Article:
The Cardano network will be compatible with the Ethereum Virtual Machine (EVM) through side chains and is positioning itself to attract DeFi developers who are looking to save money on transaction costs.
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According to a paper on Smart Contracts and its Limitations by the Harvard Law School Forum on Corporate Governance, for us to determine if contracts are legally binding, we must first understand the difference between an agreement and a contract.
Most English speaking jurisdictions recognise that while two parties can enter into a number of agreements, a contract is a legally binding agreement that can be enforced through a court of law. But for contracts to be legally enforced, the courts have to establish whether the common law threshold of offer, acceptance and consideration have been met. Fortunately, these basic requirements can be achieved via ancillary smart contracts.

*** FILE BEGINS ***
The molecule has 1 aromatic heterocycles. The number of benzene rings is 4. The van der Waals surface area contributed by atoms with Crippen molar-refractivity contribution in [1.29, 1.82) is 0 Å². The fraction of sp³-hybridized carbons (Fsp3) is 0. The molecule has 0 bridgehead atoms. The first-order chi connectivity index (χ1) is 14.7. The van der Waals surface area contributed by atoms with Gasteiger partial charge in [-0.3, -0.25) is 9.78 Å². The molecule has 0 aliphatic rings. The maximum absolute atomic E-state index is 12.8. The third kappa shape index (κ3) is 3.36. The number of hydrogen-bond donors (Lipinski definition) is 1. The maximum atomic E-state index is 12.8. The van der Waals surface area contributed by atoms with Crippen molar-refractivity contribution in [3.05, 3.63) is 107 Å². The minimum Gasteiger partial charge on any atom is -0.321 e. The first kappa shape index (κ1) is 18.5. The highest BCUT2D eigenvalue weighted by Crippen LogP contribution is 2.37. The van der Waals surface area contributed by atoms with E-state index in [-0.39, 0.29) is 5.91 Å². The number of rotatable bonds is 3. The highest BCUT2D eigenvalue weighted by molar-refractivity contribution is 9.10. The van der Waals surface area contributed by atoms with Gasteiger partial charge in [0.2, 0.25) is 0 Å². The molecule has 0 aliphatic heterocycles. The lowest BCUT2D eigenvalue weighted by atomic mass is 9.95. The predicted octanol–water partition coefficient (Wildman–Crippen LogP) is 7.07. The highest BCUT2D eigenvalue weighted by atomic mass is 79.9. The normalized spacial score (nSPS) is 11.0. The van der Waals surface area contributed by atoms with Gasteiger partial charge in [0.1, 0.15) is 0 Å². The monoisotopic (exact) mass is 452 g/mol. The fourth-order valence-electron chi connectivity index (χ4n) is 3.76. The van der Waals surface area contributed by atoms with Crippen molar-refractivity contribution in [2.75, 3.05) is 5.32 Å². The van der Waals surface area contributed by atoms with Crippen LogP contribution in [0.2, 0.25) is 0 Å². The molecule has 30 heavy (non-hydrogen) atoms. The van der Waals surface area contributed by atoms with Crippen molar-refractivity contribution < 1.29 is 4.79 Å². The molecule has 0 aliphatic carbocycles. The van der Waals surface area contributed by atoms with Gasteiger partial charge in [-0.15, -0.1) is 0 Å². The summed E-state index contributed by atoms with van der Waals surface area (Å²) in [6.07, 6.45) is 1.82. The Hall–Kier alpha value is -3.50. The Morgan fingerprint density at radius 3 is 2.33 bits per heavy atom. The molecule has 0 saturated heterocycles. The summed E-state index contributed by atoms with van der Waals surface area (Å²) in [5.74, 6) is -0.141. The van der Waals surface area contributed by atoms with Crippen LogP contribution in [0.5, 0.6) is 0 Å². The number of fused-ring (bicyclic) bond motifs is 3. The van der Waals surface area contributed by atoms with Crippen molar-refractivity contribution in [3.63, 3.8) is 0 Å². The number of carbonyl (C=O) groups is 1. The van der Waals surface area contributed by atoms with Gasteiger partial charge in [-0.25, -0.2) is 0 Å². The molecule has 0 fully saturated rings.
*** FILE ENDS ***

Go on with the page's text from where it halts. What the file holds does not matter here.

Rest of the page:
For example, an insurer may develop a flight insurance policy that automatically provides the insured with a payout should his flight be delayed by a few hours.
Key terms, such as outlining how the delay is determined can be written in a traditional text-based contract with the payment of the premium upon verifiable delay being handled via an ancillary smart contract.
That said, a smart contract is not a legal per se contract.
Instead, if all the requirements for a legal contract are satisfied (acceptance, consideration, legal intent and certainty), then a smart contract can be a legally binding contract much in the same way that binding contracts can be created electronically through online applications.
Since smart contracts are automated and digital, less time and effort is spent in processing paperwork and reconciling errors, and this improves turnaround time and efficiency. Once the conditions are met, the contract is executed almost instantly.
The lack of intermediaries and sharing of records in a distributed manner is essential to fostering trust and transparency as no records can be altered or manipulated.
Records in the blockchain are encrypted, which makes them difficult to hack. Also, because all the subsequent blocks are interconnected, there is no single point of failure for malicious actors to exploit.